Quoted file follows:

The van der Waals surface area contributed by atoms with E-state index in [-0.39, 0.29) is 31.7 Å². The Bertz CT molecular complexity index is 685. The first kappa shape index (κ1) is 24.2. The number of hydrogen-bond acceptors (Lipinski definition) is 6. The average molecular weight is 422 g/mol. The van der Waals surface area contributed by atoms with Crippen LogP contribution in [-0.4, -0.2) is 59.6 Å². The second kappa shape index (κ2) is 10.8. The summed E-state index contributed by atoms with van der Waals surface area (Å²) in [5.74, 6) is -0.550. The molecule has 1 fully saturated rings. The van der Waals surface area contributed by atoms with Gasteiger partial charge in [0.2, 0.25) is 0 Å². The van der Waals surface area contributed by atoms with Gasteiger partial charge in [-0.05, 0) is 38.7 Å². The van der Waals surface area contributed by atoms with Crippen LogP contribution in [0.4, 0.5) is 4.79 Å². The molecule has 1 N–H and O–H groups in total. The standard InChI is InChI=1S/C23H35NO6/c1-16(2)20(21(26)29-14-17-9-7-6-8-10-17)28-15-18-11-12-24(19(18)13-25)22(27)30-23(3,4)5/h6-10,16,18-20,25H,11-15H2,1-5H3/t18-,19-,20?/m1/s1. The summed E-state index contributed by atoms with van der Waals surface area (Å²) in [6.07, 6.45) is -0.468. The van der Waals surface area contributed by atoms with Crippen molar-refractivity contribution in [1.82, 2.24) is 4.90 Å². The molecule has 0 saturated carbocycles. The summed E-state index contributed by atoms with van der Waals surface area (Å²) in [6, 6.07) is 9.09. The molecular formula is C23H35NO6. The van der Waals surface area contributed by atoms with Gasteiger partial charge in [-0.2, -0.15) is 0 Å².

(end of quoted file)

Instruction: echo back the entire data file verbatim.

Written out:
The van der Waals surface area contributed by atoms with E-state index in [-0.39, 0.29) is 31.7 Å². The Bertz CT molecular complexity index is 685. The first kappa shape index (κ1) is 24.2. The number of hydrogen-bond acceptors (Lipinski definition) is 6. The average molecular weight is 422 g/mol. The van der Waals surface area contributed by atoms with Crippen LogP contribution in [-0.4, -0.2) is 59.6 Å². The second kappa shape index (κ2) is 10.8. The summed E-state index contributed by atoms with van der Waals surface area (Å²) in [5.74, 6) is -0.550. The molecule has 1 fully saturated rings. The van der Waals surface area contributed by atoms with Gasteiger partial charge in [0.2, 0.25) is 0 Å². The van der Waals surface area contributed by atoms with Gasteiger partial charge in [-0.05, 0) is 38.7 Å². The van der Waals surface area contributed by atoms with Crippen LogP contribution in [0.4, 0.5) is 4.79 Å². The molecule has 1 N–H and O–H groups in total. The standard InChI is InChI=1S/C23H35NO6/c1-16(2)20(21(26)29-14-17-9-7-6-8-10-17)28-15-18-11-12-24(19(18)13-25)22(27)30-23(3,4)5/h6-10,16,18-20,25H,11-15H2,1-5H3/t18-,19-,20?/m1/s1. The summed E-state index contributed by atoms with van der Waals surface area (Å²) in [6.07, 6.45) is -0.468. The van der Waals surface area contributed by atoms with Crippen molar-refractivity contribution in [1.82, 2.24) is 4.90 Å². The molecule has 0 saturated carbocycles. The summed E-state index contributed by atoms with van der Waals surface area (Å²) in [6, 6.07) is 9.09. The molecular formula is C23H35NO6. The van der Waals surface area contributed by atoms with Gasteiger partial charge in [-0.2, -0.15) is 0 Å².